Pillbox

Defenders

Credit: Diane Lee/ Credit: Diane Lee/

With the superhero team-up of Daredevil, Jessica Jones, Luke Cage, and Iron Fist, Marvel’s Netflix universe has come full circle with The Defenders, a lean but occasionally bombastic eight episodes.

The Defenders brings together the characters and storylines of the four series to fight The Hand, a 100 percent evil ninja organization, led by Alexandra, played by the iconic Sigourney Weaver.

While none of the previous series are required viewing, lingering threads from Iron Fist and the second season of Daredevil come to fruition here.

The first two episodes establish the characters in their own distinct worlds, and how they’ve changed and remained the same since the end of their respective shows. We see Matt Murdock (Charlie Cox) in the court room, winning a multi-million-dollar case but still struggling with giving up the vigilante life. Jessica Jones (Krysten Ritter) is still her typical self, putting whiskey in her morning coffee and leaving her apartment/office door unfixed. Luke Cage (Mike Colter) is out of prison, immediately having table sex with Claire (Rosario Dawson) and trying to save the people of Harlem. As for Danny Rand (Finn Jones), well… he’s off chasing The Hand, only to come back to New York and find that they’ve come to him.

One of the thematic characteristics of the Marvel/Netflix universe is the ambiguity of good and evil, the shades of gray of morality and heroism. In The Defenders, the line is clearly drawn between black and white. The Hand is merciless, deadly, and powerful. Their motto, “We serve life itself” is eerie, but it is also accurate. They choose the lives to preserve and the lives to end.

One of the reasons The Avengers was such a massive hit was the interesting dynamics of the very different characters. The Defenders uses the chemistry between the heroes to the show’s advantage. From Jessica’s sarcastic wit bringing out the lighter side of Matt to the pairing of Luke and Danny that seems so wrong that it’s right, everyone gets a moment to shine. Iron Fist is considered the first (and only) Marvel/Netflix misfire, but each episode of this series brings out the best side of Danny — the kid at heart who doesn’t have any social skills, the man-child who balances out Jessica’s cynicism and Matt’s reluctance to work together in the first place.

There are times during the eight episodes when I wished that the series was even shorter, because of slow pace and the inevitability of what happens next. We know that Matt, Jessica, Luke, and Danny will eventually team up. We know that they will fight The Hand for the future of New York. But perhaps that was the fault of binging all eight episodes in one sitting. When I went back to watch the individual episodes, I found myself appreciating the smaller moments, particularly the ones with the supporting characters like Claire, Colleen (Jessica Henwick), Karen (Deborah Ann Woll), Foggy (Elden Henson), Trish (Rachael Taylor), Misty (Simone Missick), and Stick (Scott Glenn). Some of these scenes may not have driven the plot forward, but they grounded a story that tackles a diabolical, mystical, ninja organization.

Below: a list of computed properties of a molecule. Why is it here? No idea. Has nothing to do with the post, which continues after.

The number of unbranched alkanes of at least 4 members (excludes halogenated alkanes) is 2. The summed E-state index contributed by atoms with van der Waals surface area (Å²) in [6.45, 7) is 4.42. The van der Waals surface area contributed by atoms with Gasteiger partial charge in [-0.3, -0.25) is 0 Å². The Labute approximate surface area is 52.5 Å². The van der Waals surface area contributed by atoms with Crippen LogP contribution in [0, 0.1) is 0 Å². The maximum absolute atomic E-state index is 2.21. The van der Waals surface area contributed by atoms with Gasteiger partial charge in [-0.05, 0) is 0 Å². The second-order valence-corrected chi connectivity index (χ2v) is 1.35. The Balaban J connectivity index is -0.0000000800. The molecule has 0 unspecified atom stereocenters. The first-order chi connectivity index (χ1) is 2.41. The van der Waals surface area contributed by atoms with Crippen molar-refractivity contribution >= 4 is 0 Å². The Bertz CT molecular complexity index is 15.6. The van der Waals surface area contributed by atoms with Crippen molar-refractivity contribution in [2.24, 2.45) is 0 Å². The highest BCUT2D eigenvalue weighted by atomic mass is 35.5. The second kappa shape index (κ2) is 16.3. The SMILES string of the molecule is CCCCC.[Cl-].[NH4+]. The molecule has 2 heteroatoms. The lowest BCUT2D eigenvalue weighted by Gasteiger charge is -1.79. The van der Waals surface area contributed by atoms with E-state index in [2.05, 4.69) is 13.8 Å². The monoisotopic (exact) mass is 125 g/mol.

The action lives up to expectations. The sequence in the trailers — the company boardroom brawl — is everything audiences could’ve hoped for. We get to see Luke take ten rounds of gunfire, Danny obliterate a sword with his fist, Jessica’s blunt but effective fighting style, and the others’ confusion with Matt’s abilities. In later episodes, the fight choreography is sprinkled with some truly organic moments, but it soon became muddled with uninspired and repetitive martial arts moves. I found Iron Fist’s fight scenes to be messy and unoriginal, even though he is supposed to be the best fighter. His style wasn’t uniquely characterized like Daredevil’s, Jessica’s, or even Luke’s.

In the end, The Defenders is exactly what it’s supposed to be, nothing more, nothing less. There isn’t the deep exploration of abuse and PTSD like in Jessica Jones. There isn’t a multi-layered, nuanced portrayal of a villain like Daredevil’s Wilson Fisk or Luke Cage’s Cottonmouth. We get a great popcorn show, a well-acted, action-packed, funny, and above all, entertaining story of good versus evil. The Defenders won’t be winning any awards, but like the team, it gets the job done.